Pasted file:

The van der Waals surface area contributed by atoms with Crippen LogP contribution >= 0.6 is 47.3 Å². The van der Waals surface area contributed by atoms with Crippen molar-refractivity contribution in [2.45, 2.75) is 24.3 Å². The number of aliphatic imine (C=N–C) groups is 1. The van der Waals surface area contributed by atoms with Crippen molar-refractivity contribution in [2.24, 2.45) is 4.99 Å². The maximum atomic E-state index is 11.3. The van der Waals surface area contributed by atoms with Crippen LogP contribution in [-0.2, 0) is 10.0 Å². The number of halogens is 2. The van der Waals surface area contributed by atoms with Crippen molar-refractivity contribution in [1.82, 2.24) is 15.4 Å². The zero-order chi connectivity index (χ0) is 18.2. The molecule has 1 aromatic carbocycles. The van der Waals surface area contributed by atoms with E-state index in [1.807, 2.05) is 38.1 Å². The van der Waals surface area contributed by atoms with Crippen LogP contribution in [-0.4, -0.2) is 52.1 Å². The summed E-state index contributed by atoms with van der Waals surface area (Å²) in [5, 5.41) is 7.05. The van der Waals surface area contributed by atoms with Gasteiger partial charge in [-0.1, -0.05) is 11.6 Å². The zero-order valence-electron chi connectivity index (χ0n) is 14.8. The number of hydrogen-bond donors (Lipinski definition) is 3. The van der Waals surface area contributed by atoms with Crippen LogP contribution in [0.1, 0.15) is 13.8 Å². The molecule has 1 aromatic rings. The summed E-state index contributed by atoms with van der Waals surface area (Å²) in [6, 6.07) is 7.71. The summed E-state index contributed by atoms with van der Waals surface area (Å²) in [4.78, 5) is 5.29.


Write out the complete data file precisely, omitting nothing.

The van der Waals surface area contributed by atoms with Crippen LogP contribution >= 0.6 is 47.3 Å². The van der Waals surface area contributed by atoms with Crippen molar-refractivity contribution in [2.45, 2.75) is 24.3 Å². The number of aliphatic imine (C=N–C) groups is 1. The van der Waals surface area contributed by atoms with Crippen molar-refractivity contribution in [2.24, 2.45) is 4.99 Å². The maximum atomic E-state index is 11.3. The van der Waals surface area contributed by atoms with Crippen LogP contribution in [-0.2, 0) is 10.0 Å². The number of halogens is 2. The van der Waals surface area contributed by atoms with Crippen molar-refractivity contribution in [1.82, 2.24) is 15.4 Å². The zero-order chi connectivity index (χ0) is 18.2. The molecule has 1 aromatic carbocycles. The van der Waals surface area contributed by atoms with E-state index in [1.807, 2.05) is 38.1 Å². The van der Waals surface area contributed by atoms with Crippen LogP contribution in [-0.4, -0.2) is 52.1 Å². The summed E-state index contributed by atoms with van der Waals surface area (Å²) in [5, 5.41) is 7.05. The van der Waals surface area contributed by atoms with Gasteiger partial charge in [-0.1, -0.05) is 11.6 Å². The zero-order valence-electron chi connectivity index (χ0n) is 14.8. The number of hydrogen-bond donors (Lipinski definition) is 3. The van der Waals surface area contributed by atoms with Crippen LogP contribution in [0.1, 0.15) is 13.8 Å². The molecule has 1 aromatic rings. The summed E-state index contributed by atoms with van der Waals surface area (Å²) in [6, 6.07) is 7.71. The summed E-state index contributed by atoms with van der Waals surface area (Å²) in [4.78, 5) is 5.29.